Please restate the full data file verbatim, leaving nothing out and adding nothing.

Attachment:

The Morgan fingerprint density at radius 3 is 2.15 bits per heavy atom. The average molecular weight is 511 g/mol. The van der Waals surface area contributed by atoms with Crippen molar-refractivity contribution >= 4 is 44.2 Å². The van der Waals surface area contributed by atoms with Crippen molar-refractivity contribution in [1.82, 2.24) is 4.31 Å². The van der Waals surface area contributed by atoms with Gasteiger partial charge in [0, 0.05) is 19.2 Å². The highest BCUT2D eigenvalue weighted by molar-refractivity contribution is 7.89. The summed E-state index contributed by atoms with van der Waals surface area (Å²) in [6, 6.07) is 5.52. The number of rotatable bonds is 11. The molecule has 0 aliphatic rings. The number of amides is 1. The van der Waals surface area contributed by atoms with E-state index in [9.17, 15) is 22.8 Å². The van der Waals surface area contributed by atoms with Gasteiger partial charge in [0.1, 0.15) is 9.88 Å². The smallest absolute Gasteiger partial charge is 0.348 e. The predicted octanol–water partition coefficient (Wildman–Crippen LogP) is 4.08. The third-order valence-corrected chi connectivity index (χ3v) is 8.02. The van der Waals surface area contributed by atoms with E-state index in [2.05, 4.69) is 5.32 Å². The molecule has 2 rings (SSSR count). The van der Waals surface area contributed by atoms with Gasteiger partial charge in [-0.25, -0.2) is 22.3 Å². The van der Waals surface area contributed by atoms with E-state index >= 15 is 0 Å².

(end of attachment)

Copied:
The Morgan fingerprint density at radius 3 is 2.15 bits per heavy atom. The average molecular weight is 511 g/mol. The van der Waals surface area contributed by atoms with Crippen molar-refractivity contribution >= 4 is 44.2 Å². The van der Waals surface area contributed by atoms with Crippen molar-refractivity contribution in [1.82, 2.24) is 4.31 Å². The van der Waals surface area contributed by atoms with Gasteiger partial charge in [0, 0.05) is 19.2 Å². The highest BCUT2D eigenvalue weighted by molar-refractivity contribution is 7.89. The summed E-state index contributed by atoms with van der Waals surface area (Å²) in [6, 6.07) is 5.52. The number of rotatable bonds is 11. The molecule has 0 aliphatic rings. The number of amides is 1. The van der Waals surface area contributed by atoms with E-state index in [9.17, 15) is 22.8 Å². The van der Waals surface area contributed by atoms with Gasteiger partial charge in [0.1, 0.15) is 9.88 Å². The smallest absolute Gasteiger partial charge is 0.348 e. The predicted octanol–water partition coefficient (Wildman–Crippen LogP) is 4.08. The third-order valence-corrected chi connectivity index (χ3v) is 8.02. The van der Waals surface area contributed by atoms with E-state index in [2.05, 4.69) is 5.32 Å². The molecule has 2 rings (SSSR count). The van der Waals surface area contributed by atoms with Gasteiger partial charge in [-0.25, -0.2) is 22.3 Å². The van der Waals surface area contributed by atoms with E-state index >= 15 is 0 Å².